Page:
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Surgeon`s trial study on cancer is hailed

Al Musella's Comments: (This is his personal views and are not necessarily the views of the Musella Foundation!)


Posted on: 05/28/2008

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Samuel Hassenbusch's brain cancer therapy combined chemotherapy and a new vaccine.

May 27, 2008, 11:12PM
Surgeon's trial study on cancer is hailed
Brain tumor took his life, but his pioneering therapy now may give others hope

The death of Houston neurosurgeon Samuel Hassenbusch from the brain cancer he treated has been one of 2008's sadder stories. But there's good news about the experimental treatment that he pioneered.

In study results to be presented next week at an annual meeting of cancer doctors, Hassenbusch's treatment — chemotherapy and a new vaccine — significantly prolonged survival of patients with glioblastoma, the most common and aggressive brain cancer.

Sen. Edward Kennedy was diagnosed with the disease last week.

"I'm biased, but this is some of the best data we've ever seen," said Dr. John Sampson, a Duke University neurosurgeon and the principal investigator of the study, conducted at the University of Texas M.D. Anderson Cancer Center and Duke. "It appears very promising for a cancer where there's been little hope."

The trial's big surprise was that the chemotherapy didn't stop the vaccine from prompting a strong immune response and instead enhanced it. Because chemotherapy kills patients' white blood cells, it is usually considered incompatible with vaccines or, as they're also known, immunotherapy.

Glioblastoma kills nearly 10,000 Americans annually, a majority within the first 15 months after diagnosis, largely because of tentacle-like cells that creep into the brain from the main mass.

Hassenbusch, an M.D. Anderson professor of neurosurgery and a pain control expert who treated more than 500 brain cancer patients, was diagnosed with the disease in 2005. After surgery and follow-up radiation, he and his doctors decided to combine Temodar, the now-standard chemotherapy, and the vaccine, until then only used alone.

Hassenbusch became the first patient in the M.D. Anderson-Duke trial.

In all, the study enrolled 23 patients between 2005 and 2007. It was only open to those with a particular protein — present in one-third to two-thirds of glioblastomas — and those who were tumor free after surgery and radiation.

Kennedy's tumor is thought to be inoperable.

The study found the average time for recurrence of the tumor was 16.6 months, up from the previous six months. The time of survival was also up significantly from the previous average of 14 months, said Sampson, who declined to reveal the exact number until he presents the data June 2 at the American Society of Clinical Oncology meeting in Chicago.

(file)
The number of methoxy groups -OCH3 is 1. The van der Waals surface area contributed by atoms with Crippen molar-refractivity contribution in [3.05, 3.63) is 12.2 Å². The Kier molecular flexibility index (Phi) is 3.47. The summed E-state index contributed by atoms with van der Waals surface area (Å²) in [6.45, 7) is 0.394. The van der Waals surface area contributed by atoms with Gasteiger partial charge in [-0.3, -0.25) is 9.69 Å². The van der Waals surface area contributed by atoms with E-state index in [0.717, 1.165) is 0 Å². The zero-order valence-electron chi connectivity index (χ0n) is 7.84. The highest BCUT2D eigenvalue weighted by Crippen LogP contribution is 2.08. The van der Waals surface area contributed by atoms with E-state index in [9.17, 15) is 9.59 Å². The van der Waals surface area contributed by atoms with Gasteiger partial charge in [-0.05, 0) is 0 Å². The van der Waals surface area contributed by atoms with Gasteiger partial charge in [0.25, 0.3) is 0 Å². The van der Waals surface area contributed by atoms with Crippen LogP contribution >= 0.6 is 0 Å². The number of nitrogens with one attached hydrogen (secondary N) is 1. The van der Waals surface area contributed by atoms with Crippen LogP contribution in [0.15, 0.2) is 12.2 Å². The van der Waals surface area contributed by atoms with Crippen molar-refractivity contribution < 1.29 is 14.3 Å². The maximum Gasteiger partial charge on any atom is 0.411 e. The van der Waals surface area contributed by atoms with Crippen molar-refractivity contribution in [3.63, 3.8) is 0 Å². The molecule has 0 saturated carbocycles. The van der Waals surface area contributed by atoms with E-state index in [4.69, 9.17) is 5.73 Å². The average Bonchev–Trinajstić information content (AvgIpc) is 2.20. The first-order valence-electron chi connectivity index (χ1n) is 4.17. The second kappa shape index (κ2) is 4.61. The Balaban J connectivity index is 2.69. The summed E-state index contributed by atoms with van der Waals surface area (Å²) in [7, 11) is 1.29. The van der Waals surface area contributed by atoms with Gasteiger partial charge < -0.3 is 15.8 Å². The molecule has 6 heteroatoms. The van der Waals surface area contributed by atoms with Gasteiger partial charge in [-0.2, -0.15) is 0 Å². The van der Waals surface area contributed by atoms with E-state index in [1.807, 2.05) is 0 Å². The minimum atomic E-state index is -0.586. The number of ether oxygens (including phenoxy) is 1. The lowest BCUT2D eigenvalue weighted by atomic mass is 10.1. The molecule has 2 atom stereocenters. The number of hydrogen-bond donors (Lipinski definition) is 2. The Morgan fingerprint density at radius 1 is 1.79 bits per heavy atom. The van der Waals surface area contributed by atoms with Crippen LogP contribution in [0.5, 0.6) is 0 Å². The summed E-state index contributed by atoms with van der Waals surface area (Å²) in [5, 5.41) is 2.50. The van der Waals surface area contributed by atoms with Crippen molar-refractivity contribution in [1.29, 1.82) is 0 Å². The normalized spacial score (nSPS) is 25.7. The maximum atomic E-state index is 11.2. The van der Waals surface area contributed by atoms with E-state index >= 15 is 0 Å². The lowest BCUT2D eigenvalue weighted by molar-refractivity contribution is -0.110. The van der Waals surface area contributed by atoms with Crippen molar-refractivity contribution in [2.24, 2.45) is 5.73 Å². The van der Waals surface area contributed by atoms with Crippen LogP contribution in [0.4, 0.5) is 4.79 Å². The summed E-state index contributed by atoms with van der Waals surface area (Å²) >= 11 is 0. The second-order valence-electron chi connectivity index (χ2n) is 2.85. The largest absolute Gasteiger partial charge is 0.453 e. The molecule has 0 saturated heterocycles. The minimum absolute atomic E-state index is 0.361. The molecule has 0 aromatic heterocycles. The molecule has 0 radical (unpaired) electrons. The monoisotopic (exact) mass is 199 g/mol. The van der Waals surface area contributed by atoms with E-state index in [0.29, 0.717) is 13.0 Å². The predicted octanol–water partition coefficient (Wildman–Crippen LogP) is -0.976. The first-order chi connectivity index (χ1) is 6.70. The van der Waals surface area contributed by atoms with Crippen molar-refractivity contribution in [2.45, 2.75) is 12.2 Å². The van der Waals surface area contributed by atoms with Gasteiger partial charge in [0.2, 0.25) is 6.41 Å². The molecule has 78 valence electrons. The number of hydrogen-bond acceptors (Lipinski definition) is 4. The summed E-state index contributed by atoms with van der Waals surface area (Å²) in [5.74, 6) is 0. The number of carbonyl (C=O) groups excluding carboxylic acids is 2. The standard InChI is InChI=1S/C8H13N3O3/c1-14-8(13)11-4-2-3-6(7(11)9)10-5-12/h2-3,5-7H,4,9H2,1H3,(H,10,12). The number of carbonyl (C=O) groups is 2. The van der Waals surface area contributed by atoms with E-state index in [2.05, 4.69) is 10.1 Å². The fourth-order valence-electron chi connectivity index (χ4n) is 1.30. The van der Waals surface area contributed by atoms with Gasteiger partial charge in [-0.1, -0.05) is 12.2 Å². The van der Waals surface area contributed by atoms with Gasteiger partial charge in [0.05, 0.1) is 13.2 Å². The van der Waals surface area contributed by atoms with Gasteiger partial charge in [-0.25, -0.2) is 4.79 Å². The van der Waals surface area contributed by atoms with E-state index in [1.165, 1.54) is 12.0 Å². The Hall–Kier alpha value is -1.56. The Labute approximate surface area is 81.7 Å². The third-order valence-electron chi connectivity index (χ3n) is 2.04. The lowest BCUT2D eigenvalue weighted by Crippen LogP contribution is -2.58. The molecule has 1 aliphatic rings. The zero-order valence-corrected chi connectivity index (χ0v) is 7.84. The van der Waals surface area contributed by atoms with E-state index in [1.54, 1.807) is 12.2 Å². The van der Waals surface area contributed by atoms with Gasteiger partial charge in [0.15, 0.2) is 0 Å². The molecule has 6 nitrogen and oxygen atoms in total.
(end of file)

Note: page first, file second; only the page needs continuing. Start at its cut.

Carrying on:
Immune response

Under the trial protocol, some patients received Temodar for the first five days of the month, and some received it for the first 21 days. On the 21st, all received the vaccine, which signals the immune system to destroy the cancer. Without the vaccine, the immune system doesn't recognize glioblastoma.


Almost all the patients mounted an immune response. The response was better with the highest dose of Temodar.

"I think Sam would be pretty excited about these results," said Dr. Mark Gilbert, an M.D. Anderson professor of neuro-oncology whose study of Temodar enrolled some 1,150 patients, the most ever in a brain cancer trial.

Gilbert cautioned that the study results are preliminary. He noted the impressive results could be the result of cherry-picking patients, accepting only those whose tumors had been excised by surgery and radiation.

To resolve that possibility, a new trial is under way at 20 cancer centers, including M.D. Anderson, dividing such patients into a group that gets just Temodor and a group that gets the combination therapy.

Also on tap is a trial adding a third drug — Avastin, a targeted therapy that starves tumors by stopping them from building blood vessels that supply them with nutrients — to the regimen.

For one patient in the study, the Temodar-vaccine combination by itself has worked fine.

"Doctors originally gave me six to eight months to live when I was diagnosed with glioblastoma," said Barbara Derenowski, 69, of Surprise, Ariz., a retirement community northwest of Phoenix. "But two years later, I'm in good shape, living a normal life and still returning cancer-free scans every month, thanks to this trial. I hope it becomes available to more people."

Hassenbusch lived almost three years after his diagnosis. He appeared to be beating the cancer with the combination therapy. But in May 2007, the cancer returned and this February claimed his life.

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